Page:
TT Epaper
The Telegraph
 
IN TODAY'S PAPER
WEEKLY FEATURES
CITIES AND REGIONS
ARCHIVES
Since 1st March, 1999
 
THE TELEGRAPH
 
Calcutta Weather
WeatherTemperature
Min : 13.70°C (-2)
Max : 25.40°C (-2)
Rainfall : 0.00 mm
Relative Humidity:
Max : 93.00% Min : 49.00%
Sunrise : 6:15 AM
Sunset : 5:27 PM
Today
Mainly clear sky
 
CIMA Gallary

Battle of the sexes

Harem of writers

Is the woman writer a second-rate one? Is her language and style distinctly meyli (feminine)? Does being a woman give her an edge in sensitivity, perception and expression? These were some of the questions thrown up by a rather lively session titled Narir Lekha Aar Dekha at the Google Dome, with Suchitra Bhattacharya, Bani Basu and Nasreen Jahan in conversation with Sangeeta Bandyopadhyay.

Bhattacharya rued the existence of “a harem called mohila upanyasik (women novelist).” Recalling how Sunil Gangopadhyay had mistaken her writing for that of a man who had adopted a feminine pen name, she dismissed the idea that gender made any difference in thoughts and writing styles.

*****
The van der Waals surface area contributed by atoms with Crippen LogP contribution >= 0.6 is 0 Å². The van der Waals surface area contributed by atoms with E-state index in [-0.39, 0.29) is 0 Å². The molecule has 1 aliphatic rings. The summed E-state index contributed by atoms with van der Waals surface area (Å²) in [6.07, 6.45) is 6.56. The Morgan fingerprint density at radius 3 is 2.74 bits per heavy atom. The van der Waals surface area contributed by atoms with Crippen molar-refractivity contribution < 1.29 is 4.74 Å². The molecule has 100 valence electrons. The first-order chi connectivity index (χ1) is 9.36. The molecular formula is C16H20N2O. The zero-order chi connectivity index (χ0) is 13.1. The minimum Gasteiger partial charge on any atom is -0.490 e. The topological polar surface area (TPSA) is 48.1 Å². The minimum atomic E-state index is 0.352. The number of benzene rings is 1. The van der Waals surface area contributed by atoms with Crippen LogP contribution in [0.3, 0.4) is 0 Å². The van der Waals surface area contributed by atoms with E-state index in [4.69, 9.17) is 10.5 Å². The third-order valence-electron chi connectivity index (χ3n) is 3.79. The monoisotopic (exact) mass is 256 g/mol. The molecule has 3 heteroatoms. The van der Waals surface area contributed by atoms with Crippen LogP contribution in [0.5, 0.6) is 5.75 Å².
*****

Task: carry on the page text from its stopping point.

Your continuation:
Basu pointed out that what we perceive as masculine and feminine are norms imposed on us by the society. For Nasreen Jahan from Bangladesh, gender discrimination never came in the way of her friendships with men and so writing without inhibition came naturally to her.

Stand up, lady

The second afternoon of KLM saw various characters from contemporary Hindi literature come alive as the Delhi-based author Gillian Wright and Amitabha Bagchi, the author of The Householder, came together to discuss one of the most prominent Hindi authors of the post-Independence era, Srilal Sukla, with cop-turned-author M.K. Singh as the moderator,

Commenting on how India continues to be a male-dominated society, Wright, who has translated Sukla’s Raag Darbari, felt that “the moment women start standing up for themselves, the scenario will change”. Bagchi observed how Sukla had a “unique talent” of bringing out “the hypocrisy” of society in the “guise of laughter”.

The session titled Srilal Sukla Ki Smaran Mein concluded with Wright and Bagchi reading out passages from Raag Darbari and The Householder.